Theresa May’s government has been “too slow” to commence preparations to get Britain ready to leave the EU, according to a damning report by the Commons Public Accounts Committee.
The report found that Whitehall has not yet reprioritised its workload to be ready for Brexit day in 14 months’ time. However, there are still not enough resources at disposal to prepare for Brexit.
"It is critical that the civil service has the right people, skills and resources to manage exiting the EU. Yet allocation processes have been too slow; the Department for Exiting the European Union (DExEU) and the Cabinet Office do not have a robust enough plan to identify and recruit the people and skills needed quickly. DExEU must pick up the pace of this work and move other departments on to getting things done," the report said.
The chairman of the Commons Public Accounts Committee, Conservative pro-Brexit MP Geoffrey Clifton-Brown, said that "The government has identified over 300 work streams to complete as a consequence of the UK’s departure from the EU—a byzantinely complicated task with the potential to become a damaging and unmanageable muddle.
"The committee has called for these work streams to be published by April, with a timeline of actions, so that Parliament is able to keep track of the government’s progress in its preparedness to leave the EU.
“It is concerning that government departments still have so far to go to put their plans into practice. [The] real world will not wait for the government to get its house in order,” he said.
He added: "There is much at stake and we expect our committee, Parliament and the public to be kept meaningfully informed on what progress is being made, and at what cost."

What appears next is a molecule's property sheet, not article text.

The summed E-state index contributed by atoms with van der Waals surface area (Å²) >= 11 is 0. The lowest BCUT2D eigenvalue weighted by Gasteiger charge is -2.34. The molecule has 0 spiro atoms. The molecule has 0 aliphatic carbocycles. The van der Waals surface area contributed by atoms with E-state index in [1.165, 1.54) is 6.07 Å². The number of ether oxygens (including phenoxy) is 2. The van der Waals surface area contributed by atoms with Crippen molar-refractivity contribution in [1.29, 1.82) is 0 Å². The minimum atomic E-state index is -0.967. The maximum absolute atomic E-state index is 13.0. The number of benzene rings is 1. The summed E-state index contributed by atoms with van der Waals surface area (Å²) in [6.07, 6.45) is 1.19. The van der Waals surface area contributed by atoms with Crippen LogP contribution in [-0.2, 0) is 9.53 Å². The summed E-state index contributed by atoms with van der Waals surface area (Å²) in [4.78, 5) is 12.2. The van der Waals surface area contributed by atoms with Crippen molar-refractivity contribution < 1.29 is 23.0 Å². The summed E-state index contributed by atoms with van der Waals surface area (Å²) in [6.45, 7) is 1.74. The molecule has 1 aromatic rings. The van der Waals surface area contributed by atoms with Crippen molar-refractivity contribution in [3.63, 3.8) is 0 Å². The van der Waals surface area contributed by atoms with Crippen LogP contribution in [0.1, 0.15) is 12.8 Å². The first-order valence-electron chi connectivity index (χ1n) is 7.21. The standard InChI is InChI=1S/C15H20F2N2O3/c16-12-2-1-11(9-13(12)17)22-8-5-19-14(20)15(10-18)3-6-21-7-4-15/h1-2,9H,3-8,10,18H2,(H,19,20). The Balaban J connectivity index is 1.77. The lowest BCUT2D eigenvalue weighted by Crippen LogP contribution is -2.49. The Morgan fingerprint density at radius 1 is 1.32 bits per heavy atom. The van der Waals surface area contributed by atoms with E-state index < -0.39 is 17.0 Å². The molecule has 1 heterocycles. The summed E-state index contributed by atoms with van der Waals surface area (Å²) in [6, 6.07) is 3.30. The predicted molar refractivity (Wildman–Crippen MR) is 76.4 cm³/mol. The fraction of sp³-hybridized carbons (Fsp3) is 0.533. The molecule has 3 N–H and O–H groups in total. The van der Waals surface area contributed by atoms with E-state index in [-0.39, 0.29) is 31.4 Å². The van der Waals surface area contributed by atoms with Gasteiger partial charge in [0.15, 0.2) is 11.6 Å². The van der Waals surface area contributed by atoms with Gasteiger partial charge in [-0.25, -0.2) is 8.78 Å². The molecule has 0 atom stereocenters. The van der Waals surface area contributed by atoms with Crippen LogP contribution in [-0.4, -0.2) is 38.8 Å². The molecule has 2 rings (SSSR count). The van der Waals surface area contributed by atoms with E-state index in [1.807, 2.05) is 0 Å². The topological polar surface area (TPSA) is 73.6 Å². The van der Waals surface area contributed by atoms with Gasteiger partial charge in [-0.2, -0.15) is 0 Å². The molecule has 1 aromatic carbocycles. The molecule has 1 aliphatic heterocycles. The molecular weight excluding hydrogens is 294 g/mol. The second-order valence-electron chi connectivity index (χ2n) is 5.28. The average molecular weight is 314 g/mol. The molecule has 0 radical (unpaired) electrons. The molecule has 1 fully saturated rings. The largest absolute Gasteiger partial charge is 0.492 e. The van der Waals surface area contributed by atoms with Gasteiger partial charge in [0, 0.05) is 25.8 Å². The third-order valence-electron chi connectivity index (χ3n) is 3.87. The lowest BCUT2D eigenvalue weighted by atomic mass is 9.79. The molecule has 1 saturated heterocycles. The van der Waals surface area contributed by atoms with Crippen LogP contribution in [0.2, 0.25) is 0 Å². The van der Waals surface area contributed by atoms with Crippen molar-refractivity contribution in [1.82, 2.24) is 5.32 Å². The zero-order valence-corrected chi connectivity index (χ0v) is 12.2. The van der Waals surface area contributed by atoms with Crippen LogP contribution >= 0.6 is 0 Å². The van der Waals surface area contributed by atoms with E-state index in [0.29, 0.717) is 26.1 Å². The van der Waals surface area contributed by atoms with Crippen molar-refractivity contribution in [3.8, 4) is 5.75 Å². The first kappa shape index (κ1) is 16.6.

Secretary for DExEU, Philip Rycroft told the committee last December that there was “a long way to go” to turn some of the plans into reality.
In addition to the committee calling for the government to publish details of the workstreams by April, they have also urged them to provide them with a formal update by June.
Sensitivities about the negotiation process “must not be used as an excuse for keeping the public and Parliament in the dark” about how preparations are going, MPs said in the report.
“Departments have still not faced up to the need to reprioritise existing activity to make space for Brexit,” said the report. “It is clear that prioritisation has not been undertaken with the speed or on the scale needed and we have seen no evidence that departments have stopped any significant work.
“This is worrying as departments do not have the technical, project or senior leadership capacity for Brexit alongside all their other planned activity.”
Neither DExEU nor the Cabinet Office have a “credible” plan to recruit the skilled people needed to deliver Brexit, the report found.
A government spokesperson said: “The government is committed to ensuring that the right skills and resources are available across all departments to deliver a successful Brexit.
“And we have repeatedly set out that we are determined to continue recruiting the brightest and the best talent from the public and private sectors and the capability of all departments is regularly reviewed.”